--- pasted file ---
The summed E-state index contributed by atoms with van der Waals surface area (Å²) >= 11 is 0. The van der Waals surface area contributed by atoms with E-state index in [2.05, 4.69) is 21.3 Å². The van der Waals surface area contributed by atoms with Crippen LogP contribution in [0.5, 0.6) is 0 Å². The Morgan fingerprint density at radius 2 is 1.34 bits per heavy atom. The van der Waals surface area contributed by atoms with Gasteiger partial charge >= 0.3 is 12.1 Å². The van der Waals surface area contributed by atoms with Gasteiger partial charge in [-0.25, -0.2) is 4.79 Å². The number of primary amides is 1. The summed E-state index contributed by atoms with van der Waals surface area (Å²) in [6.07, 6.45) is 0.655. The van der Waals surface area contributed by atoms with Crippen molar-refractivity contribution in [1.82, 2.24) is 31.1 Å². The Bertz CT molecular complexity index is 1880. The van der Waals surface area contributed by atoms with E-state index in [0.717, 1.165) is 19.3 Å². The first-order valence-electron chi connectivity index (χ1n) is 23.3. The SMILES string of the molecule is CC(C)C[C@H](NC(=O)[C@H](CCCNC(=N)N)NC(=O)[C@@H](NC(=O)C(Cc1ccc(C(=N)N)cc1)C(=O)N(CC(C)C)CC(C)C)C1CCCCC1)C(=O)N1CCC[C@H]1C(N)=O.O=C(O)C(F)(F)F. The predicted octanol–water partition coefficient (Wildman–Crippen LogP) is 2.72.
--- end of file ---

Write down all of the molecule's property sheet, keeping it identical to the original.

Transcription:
The summed E-state index contributed by atoms with van der Waals surface area (Å²) >= 11 is 0. The van der Waals surface area contributed by atoms with E-state index in [2.05, 4.69) is 21.3 Å². The van der Waals surface area contributed by atoms with Crippen LogP contribution in [0.5, 0.6) is 0 Å². The Morgan fingerprint density at radius 2 is 1.34 bits per heavy atom. The van der Waals surface area contributed by atoms with Gasteiger partial charge >= 0.3 is 12.1 Å². The van der Waals surface area contributed by atoms with Gasteiger partial charge in [-0.25, -0.2) is 4.79 Å². The number of primary amides is 1. The summed E-state index contributed by atoms with van der Waals surface area (Å²) in [6.07, 6.45) is 0.655. The van der Waals surface area contributed by atoms with Crippen molar-refractivity contribution in [1.82, 2.24) is 31.1 Å². The Bertz CT molecular complexity index is 1880. The van der Waals surface area contributed by atoms with E-state index in [0.717, 1.165) is 19.3 Å². The first-order valence-electron chi connectivity index (χ1n) is 23.3. The SMILES string of the molecule is CC(C)C[C@H](NC(=O)[C@H](CCCNC(=N)N)NC(=O)[C@@H](NC(=O)C(Cc1ccc(C(=N)N)cc1)C(=O)N(CC(C)C)CC(C)C)C1CCCCC1)C(=O)N1CCC[C@H]1C(N)=O.O=C(O)C(F)(F)F. The predicted octanol–water partition coefficient (Wildman–Crippen LogP) is 2.72.